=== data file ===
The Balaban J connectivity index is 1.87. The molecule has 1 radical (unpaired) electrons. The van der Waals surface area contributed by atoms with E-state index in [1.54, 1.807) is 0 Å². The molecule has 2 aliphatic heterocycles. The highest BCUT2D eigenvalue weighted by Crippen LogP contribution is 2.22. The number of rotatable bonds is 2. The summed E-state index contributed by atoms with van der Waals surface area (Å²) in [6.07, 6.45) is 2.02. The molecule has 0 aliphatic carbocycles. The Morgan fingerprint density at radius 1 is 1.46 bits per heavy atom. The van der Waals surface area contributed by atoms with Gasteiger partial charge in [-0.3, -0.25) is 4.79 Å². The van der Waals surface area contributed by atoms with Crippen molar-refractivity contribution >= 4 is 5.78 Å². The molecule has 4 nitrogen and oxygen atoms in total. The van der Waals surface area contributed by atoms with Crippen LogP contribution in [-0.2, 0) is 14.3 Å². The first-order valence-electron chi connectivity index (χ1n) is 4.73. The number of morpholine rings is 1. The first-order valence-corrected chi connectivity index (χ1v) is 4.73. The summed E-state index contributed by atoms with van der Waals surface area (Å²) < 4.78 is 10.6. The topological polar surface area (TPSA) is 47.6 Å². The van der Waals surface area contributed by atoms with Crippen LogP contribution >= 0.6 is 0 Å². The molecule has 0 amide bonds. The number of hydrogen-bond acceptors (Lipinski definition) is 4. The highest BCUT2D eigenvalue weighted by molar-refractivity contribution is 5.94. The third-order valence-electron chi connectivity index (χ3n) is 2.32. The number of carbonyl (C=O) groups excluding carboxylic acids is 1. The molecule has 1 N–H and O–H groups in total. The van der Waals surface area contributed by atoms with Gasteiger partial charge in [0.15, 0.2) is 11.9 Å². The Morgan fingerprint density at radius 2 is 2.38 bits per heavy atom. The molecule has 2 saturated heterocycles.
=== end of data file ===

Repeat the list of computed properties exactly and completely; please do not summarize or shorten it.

The Balaban J connectivity index is 1.87. The molecule has 1 radical (unpaired) electrons. The van der Waals surface area contributed by atoms with E-state index in [1.54, 1.807) is 0 Å². The molecule has 2 aliphatic heterocycles. The highest BCUT2D eigenvalue weighted by Crippen LogP contribution is 2.22. The number of rotatable bonds is 2. The summed E-state index contributed by atoms with van der Waals surface area (Å²) in [6.07, 6.45) is 2.02. The molecule has 0 aliphatic carbocycles. The Morgan fingerprint density at radius 1 is 1.46 bits per heavy atom. The van der Waals surface area contributed by atoms with Gasteiger partial charge in [-0.3, -0.25) is 4.79 Å². The van der Waals surface area contributed by atoms with Crippen molar-refractivity contribution >= 4 is 5.78 Å². The molecule has 4 nitrogen and oxygen atoms in total. The van der Waals surface area contributed by atoms with Crippen LogP contribution in [-0.2, 0) is 14.3 Å². The first-order valence-electron chi connectivity index (χ1n) is 4.73. The number of morpholine rings is 1. The first-order valence-corrected chi connectivity index (χ1v) is 4.73. The summed E-state index contributed by atoms with van der Waals surface area (Å²) < 4.78 is 10.6. The topological polar surface area (TPSA) is 47.6 Å². The van der Waals surface area contributed by atoms with Crippen LogP contribution >= 0.6 is 0 Å². The molecule has 0 amide bonds. The number of hydrogen-bond acceptors (Lipinski definition) is 4. The highest BCUT2D eigenvalue weighted by molar-refractivity contribution is 5.94. The third-order valence-electron chi connectivity index (χ3n) is 2.32. The number of carbonyl (C=O) groups excluding carboxylic acids is 1. The molecule has 1 N–H and O–H groups in total. The van der Waals surface area contributed by atoms with Gasteiger partial charge in [0.15, 0.2) is 11.9 Å². The Morgan fingerprint density at radius 2 is 2.38 bits per heavy atom. The molecule has 2 saturated heterocycles.